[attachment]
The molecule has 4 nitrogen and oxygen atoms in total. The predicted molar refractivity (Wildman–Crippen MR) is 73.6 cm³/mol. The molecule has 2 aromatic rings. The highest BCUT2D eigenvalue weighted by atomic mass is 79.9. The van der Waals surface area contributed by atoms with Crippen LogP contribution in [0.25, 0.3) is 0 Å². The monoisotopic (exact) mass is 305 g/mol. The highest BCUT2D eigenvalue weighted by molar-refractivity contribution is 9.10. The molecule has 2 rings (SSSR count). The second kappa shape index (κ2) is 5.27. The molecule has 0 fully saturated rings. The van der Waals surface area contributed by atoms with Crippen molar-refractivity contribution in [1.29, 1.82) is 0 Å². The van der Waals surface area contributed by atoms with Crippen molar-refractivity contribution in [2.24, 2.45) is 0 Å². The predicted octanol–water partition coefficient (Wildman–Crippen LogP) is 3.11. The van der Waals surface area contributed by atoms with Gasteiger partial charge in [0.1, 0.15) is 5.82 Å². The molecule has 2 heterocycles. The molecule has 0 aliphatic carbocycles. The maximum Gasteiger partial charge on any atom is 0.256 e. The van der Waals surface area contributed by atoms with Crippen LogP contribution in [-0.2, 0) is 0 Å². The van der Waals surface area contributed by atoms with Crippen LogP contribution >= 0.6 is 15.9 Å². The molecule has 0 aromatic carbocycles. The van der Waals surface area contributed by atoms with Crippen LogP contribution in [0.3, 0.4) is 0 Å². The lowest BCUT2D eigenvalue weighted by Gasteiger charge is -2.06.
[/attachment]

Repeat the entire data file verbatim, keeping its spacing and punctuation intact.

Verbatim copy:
The molecule has 4 nitrogen and oxygen atoms in total. The predicted molar refractivity (Wildman–Crippen MR) is 73.6 cm³/mol. The molecule has 2 aromatic rings. The highest BCUT2D eigenvalue weighted by atomic mass is 79.9. The van der Waals surface area contributed by atoms with Crippen LogP contribution in [0.25, 0.3) is 0 Å². The monoisotopic (exact) mass is 305 g/mol. The highest BCUT2D eigenvalue weighted by molar-refractivity contribution is 9.10. The molecule has 2 rings (SSSR count). The second kappa shape index (κ2) is 5.27. The molecule has 0 fully saturated rings. The van der Waals surface area contributed by atoms with Crippen molar-refractivity contribution in [1.29, 1.82) is 0 Å². The van der Waals surface area contributed by atoms with Crippen molar-refractivity contribution in [2.24, 2.45) is 0 Å². The predicted octanol–water partition coefficient (Wildman–Crippen LogP) is 3.11. The van der Waals surface area contributed by atoms with Gasteiger partial charge in [0.1, 0.15) is 5.82 Å². The molecule has 2 heterocycles. The molecule has 0 aliphatic carbocycles. The maximum Gasteiger partial charge on any atom is 0.256 e. The van der Waals surface area contributed by atoms with Crippen LogP contribution in [-0.2, 0) is 0 Å². The van der Waals surface area contributed by atoms with Crippen LogP contribution >= 0.6 is 15.9 Å². The molecule has 0 aromatic carbocycles. The van der Waals surface area contributed by atoms with Crippen LogP contribution in [0.3, 0.4) is 0 Å². The lowest BCUT2D eigenvalue weighted by Gasteiger charge is -2.06.